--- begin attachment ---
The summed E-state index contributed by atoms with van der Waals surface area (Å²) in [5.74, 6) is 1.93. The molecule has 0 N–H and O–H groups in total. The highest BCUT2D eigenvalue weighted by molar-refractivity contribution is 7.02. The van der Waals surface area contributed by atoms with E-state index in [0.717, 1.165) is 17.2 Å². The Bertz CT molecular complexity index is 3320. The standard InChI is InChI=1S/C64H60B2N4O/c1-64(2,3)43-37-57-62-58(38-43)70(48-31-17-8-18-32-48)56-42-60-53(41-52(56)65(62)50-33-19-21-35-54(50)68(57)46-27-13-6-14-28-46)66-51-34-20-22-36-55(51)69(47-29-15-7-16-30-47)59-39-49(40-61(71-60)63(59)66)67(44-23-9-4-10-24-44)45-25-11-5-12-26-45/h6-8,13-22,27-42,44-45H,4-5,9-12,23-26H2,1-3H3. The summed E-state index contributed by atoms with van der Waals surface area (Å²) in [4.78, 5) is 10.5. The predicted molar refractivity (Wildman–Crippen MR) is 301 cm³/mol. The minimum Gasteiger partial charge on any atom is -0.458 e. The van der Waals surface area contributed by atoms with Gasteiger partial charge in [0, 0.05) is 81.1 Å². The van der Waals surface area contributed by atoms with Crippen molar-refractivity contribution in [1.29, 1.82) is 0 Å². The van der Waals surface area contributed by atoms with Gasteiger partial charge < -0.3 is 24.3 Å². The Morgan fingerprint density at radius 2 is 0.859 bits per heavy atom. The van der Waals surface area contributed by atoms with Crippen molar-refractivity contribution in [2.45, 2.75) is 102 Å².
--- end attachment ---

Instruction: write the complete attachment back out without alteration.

The summed E-state index contributed by atoms with van der Waals surface area (Å²) in [5.74, 6) is 1.93. The molecule has 0 N–H and O–H groups in total. The highest BCUT2D eigenvalue weighted by molar-refractivity contribution is 7.02. The van der Waals surface area contributed by atoms with E-state index in [0.717, 1.165) is 17.2 Å². The Bertz CT molecular complexity index is 3320. The standard InChI is InChI=1S/C64H60B2N4O/c1-64(2,3)43-37-57-62-58(38-43)70(48-31-17-8-18-32-48)56-42-60-53(41-52(56)65(62)50-33-19-21-35-54(50)68(57)46-27-13-6-14-28-46)66-51-34-20-22-36-55(51)69(47-29-15-7-16-30-47)59-39-49(40-61(71-60)63(59)66)67(44-23-9-4-10-24-44)45-25-11-5-12-26-45/h6-8,13-22,27-42,44-45H,4-5,9-12,23-26H2,1-3H3. The summed E-state index contributed by atoms with van der Waals surface area (Å²) in [4.78, 5) is 10.5. The predicted molar refractivity (Wildman–Crippen MR) is 301 cm³/mol. The minimum Gasteiger partial charge on any atom is -0.458 e. The van der Waals surface area contributed by atoms with Gasteiger partial charge in [0, 0.05) is 81.1 Å². The van der Waals surface area contributed by atoms with Crippen molar-refractivity contribution in [1.29, 1.82) is 0 Å². The van der Waals surface area contributed by atoms with Gasteiger partial charge < -0.3 is 24.3 Å². The Morgan fingerprint density at radius 2 is 0.859 bits per heavy atom. The van der Waals surface area contributed by atoms with Crippen molar-refractivity contribution in [2.45, 2.75) is 102 Å².